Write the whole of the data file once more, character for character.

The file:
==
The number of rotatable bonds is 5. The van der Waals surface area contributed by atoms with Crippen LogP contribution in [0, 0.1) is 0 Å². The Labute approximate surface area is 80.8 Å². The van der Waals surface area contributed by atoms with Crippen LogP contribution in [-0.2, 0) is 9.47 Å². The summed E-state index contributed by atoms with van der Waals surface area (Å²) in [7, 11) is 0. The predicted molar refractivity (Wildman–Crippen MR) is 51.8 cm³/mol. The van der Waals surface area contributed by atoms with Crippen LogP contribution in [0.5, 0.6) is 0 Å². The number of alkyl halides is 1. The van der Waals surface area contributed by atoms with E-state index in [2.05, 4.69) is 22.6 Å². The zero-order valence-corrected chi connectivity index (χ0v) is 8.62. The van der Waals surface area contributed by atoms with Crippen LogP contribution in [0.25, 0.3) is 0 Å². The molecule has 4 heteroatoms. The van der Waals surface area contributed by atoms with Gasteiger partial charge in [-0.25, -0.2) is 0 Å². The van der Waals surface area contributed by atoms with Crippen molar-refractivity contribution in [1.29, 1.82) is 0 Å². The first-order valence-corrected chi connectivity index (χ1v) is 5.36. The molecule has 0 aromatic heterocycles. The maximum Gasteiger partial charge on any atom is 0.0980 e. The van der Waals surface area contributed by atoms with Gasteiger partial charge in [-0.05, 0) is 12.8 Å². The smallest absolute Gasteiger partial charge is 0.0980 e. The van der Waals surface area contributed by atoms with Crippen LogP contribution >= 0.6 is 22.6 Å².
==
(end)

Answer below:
The number of rotatable bonds is 5. The van der Waals surface area contributed by atoms with Crippen LogP contribution in [0, 0.1) is 0 Å². The Labute approximate surface area is 80.8 Å². The van der Waals surface area contributed by atoms with Crippen LogP contribution in [-0.2, 0) is 9.47 Å². The summed E-state index contributed by atoms with van der Waals surface area (Å²) in [7, 11) is 0. The predicted molar refractivity (Wildman–Crippen MR) is 51.8 cm³/mol. The van der Waals surface area contributed by atoms with Crippen LogP contribution in [0.5, 0.6) is 0 Å². The number of alkyl halides is 1. The van der Waals surface area contributed by atoms with E-state index in [2.05, 4.69) is 22.6 Å². The zero-order valence-corrected chi connectivity index (χ0v) is 8.62. The van der Waals surface area contributed by atoms with Crippen LogP contribution in [0.25, 0.3) is 0 Å². The molecule has 4 heteroatoms. The van der Waals surface area contributed by atoms with Gasteiger partial charge in [-0.25, -0.2) is 0 Å². The van der Waals surface area contributed by atoms with Crippen molar-refractivity contribution in [1.29, 1.82) is 0 Å². The first-order valence-corrected chi connectivity index (χ1v) is 5.36. The molecule has 0 aromatic heterocycles. The maximum Gasteiger partial charge on any atom is 0.0980 e. The van der Waals surface area contributed by atoms with Gasteiger partial charge in [-0.05, 0) is 12.8 Å². The smallest absolute Gasteiger partial charge is 0.0980 e. The van der Waals surface area contributed by atoms with Crippen LogP contribution >= 0.6 is 22.6 Å².